Who's Who

Keeper of the Nuclear Conscience

Keeper of the Nuclear Conscience: The Life and Work of Joseph Rotblat
Andrew Brown
Oxford University Press  327pp  £18.99

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To the world at large the late Joseph Rotblat is known as the Polish-born, British-based scientist who worked on the Manhattan Project to build the atomic bomb and for the rest of his life campaigned for the abolition of nuclear weapons. He and the unofficial federation of European, American, Soviet and other scientists that he founded in 1957, known as Pugwash, were jointly awarded the Nobel prize for peace in 1995. Less well known is that Rotblat was a physicist who specialised in understanding the effects on living tissue of radiation and radioactive fallout and in developing nuclear medicine through his long-held professorship of physics at St Bartholomew’s Hospital in London.

Keeper of the Nuclear Conscience, the first major biography of Rotblat, naturally devotes more space to the first, political, role than to the second, medical, one. But since the book’s author, Andrew Brown, is a physician who practised for two decades as a radiation oncologist, he is ideally matched with his subject. The result is a thorough study of a modest, humane and public-spirited individual – based on Rotblat’s personal papers and the Pugwash archives, as well as personal interviews with Rotblat’s circle – which is both inspiring and notably objective.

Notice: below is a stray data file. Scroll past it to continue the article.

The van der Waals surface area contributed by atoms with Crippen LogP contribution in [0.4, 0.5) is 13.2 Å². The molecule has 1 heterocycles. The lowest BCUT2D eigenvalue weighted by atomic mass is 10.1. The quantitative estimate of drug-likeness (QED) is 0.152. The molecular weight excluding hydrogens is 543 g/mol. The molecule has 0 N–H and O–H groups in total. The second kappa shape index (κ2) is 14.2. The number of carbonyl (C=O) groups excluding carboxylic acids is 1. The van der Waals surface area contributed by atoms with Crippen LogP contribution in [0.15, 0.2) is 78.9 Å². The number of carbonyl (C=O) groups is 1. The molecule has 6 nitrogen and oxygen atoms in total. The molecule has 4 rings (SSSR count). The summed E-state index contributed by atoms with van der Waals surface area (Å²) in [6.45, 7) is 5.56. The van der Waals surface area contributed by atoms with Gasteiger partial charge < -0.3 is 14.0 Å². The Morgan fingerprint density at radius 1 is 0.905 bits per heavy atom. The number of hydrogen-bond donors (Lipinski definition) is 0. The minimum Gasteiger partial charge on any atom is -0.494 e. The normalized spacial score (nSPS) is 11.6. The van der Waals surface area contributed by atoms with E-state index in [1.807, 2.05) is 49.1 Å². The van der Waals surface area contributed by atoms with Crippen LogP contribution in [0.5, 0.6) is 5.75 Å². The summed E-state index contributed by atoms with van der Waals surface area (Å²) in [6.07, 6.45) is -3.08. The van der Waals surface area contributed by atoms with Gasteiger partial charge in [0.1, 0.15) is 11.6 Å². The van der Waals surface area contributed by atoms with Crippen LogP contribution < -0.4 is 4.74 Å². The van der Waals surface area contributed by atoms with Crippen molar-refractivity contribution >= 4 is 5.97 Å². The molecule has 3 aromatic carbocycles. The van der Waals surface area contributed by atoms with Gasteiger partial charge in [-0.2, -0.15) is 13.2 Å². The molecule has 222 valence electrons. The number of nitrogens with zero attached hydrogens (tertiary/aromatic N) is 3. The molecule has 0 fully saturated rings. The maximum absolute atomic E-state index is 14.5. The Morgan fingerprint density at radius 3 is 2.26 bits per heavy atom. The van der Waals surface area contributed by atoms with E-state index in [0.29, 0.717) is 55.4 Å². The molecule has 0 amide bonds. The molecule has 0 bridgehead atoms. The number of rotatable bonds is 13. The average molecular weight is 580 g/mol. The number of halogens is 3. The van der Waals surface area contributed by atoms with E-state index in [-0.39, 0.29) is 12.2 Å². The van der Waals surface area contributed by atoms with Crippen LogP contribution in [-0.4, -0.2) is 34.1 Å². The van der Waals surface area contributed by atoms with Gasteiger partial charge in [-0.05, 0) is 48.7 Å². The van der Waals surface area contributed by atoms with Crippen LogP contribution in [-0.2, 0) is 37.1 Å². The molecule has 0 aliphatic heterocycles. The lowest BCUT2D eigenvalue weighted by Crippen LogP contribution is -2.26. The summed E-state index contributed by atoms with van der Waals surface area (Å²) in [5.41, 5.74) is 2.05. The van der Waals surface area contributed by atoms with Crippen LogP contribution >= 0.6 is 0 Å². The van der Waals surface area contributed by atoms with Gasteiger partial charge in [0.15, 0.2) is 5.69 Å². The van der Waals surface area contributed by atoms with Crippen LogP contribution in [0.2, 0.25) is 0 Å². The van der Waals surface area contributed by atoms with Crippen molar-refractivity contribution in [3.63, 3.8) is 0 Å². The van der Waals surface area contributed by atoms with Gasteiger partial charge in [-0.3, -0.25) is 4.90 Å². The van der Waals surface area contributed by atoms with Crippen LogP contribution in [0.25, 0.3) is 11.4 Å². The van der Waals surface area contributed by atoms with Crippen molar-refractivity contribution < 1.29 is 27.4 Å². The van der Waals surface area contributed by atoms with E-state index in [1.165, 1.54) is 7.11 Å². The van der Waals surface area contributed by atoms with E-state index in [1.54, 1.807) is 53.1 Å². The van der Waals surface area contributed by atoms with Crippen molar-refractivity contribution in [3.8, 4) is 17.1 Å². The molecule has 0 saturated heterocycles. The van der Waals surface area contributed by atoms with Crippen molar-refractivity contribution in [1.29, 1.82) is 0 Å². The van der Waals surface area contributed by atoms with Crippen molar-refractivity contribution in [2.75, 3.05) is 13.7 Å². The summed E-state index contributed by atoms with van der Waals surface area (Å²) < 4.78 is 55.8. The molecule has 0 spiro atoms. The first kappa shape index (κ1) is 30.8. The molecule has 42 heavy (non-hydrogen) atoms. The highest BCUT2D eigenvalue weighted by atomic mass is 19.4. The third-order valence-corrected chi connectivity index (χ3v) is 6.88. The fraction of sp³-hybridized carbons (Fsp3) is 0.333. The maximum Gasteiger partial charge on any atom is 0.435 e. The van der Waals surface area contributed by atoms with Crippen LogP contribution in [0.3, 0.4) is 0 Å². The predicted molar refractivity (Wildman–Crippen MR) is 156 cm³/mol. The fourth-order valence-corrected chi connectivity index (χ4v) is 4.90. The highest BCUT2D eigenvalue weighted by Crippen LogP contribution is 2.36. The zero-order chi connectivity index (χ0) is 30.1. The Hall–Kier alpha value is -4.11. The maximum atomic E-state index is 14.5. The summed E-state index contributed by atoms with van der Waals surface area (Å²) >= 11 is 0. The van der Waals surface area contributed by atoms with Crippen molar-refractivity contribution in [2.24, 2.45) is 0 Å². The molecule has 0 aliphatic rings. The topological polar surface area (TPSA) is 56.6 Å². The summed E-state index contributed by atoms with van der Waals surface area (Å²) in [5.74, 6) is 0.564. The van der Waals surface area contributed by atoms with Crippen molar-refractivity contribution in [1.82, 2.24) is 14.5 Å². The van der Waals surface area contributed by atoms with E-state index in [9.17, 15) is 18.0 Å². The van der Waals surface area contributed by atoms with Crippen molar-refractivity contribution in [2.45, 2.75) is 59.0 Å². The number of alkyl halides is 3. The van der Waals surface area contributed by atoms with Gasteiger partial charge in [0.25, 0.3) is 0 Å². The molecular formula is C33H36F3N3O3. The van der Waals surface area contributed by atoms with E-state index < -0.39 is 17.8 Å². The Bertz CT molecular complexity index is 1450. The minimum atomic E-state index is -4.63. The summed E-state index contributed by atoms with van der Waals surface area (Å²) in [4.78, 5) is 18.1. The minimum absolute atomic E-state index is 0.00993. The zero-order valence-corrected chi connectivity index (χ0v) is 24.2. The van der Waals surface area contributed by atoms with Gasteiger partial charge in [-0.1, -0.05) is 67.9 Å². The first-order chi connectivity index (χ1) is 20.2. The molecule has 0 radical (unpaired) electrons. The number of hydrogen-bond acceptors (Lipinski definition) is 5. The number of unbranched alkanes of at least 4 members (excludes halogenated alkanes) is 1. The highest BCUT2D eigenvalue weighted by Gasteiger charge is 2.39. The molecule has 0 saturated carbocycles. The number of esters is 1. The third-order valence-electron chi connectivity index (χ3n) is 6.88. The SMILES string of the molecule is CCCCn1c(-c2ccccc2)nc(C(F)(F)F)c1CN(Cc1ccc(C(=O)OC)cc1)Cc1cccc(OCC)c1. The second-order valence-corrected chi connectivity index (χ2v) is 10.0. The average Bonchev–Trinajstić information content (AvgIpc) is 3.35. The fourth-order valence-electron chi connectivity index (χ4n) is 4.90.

War formed Rotblat. ‘As a boy Jo experienced the fear, poverty, and disruption of war, and he never forgot them’, writes Brown. Rotblat himself, interviewed at the age of 91 for the British Library Sound Archive, shied away from any discussion of his childhood in Warsaw during the First World War. By 1918, he said, his once-prosperous Jewish family was reduced to a state of ‘complete and abject penury, real hunger, disease and squalor’. For the remainder of his life he rejected potatoes because they reminded him of the bitter taste of frost-damaged tubers in his wartime diet. There was no money to complete his schooling and he was forced to work as an electrician, attending Warsaw’s Free University at night. He left Poland for Britain in 1939, just in time to avoid the Nazi invasion.

In the Second World War he worked on a meagre salary as a nuclear physicist in heavily bombed Liverpool, while his desperate family in Poland struggled to survive Hitler’s Holocaust; Rotblat’s wife was an early victim, though he did not learn her probable fate until autumn 1945. Recruited to Los Alamos in early 1944, within months he learned that the Nazi project to build an atomic bomb had failed. He therefore resigned from the Manhattan Project – the only physicist to do so on ethical grounds – and returned to Liverpool, becoming in the process the subject of strong suspicion by the FBI as a potential Soviet spy.

How important was Pugwash in the history of the Cold War? Opinions differ, as Brown discusses at length. Yet it is widely accepted by key politicians and leaders of the time, in both the West and the former Soviet Union, especially by Mikhail Gorbachev, that Pugwash played a significant backstage role in the unofficial negotiations leading to the signature of important arms limitation treaties, such as the Partial Test Ban Treaty of 1963 and in the Gorbachev-Reagan negotiations of the 1980s.
When Rotblat died in 2005, at the age of 96, the physicist John Holdren paid tribute to him as ‘one of a kind: brilliant, eloquent, tireless, demanding, impatient, completely committed to the pursuit of a saner, safer world for all of its inhabitants.’ Holdren was chair of the executive committee of Pugwash from 1987-97. In 2009 he was appointed scientific adviser to President Barack Obama.

Andrew Robinson is the editor of The Great Scientists, to be published by Thames & Hudson in the autumn.

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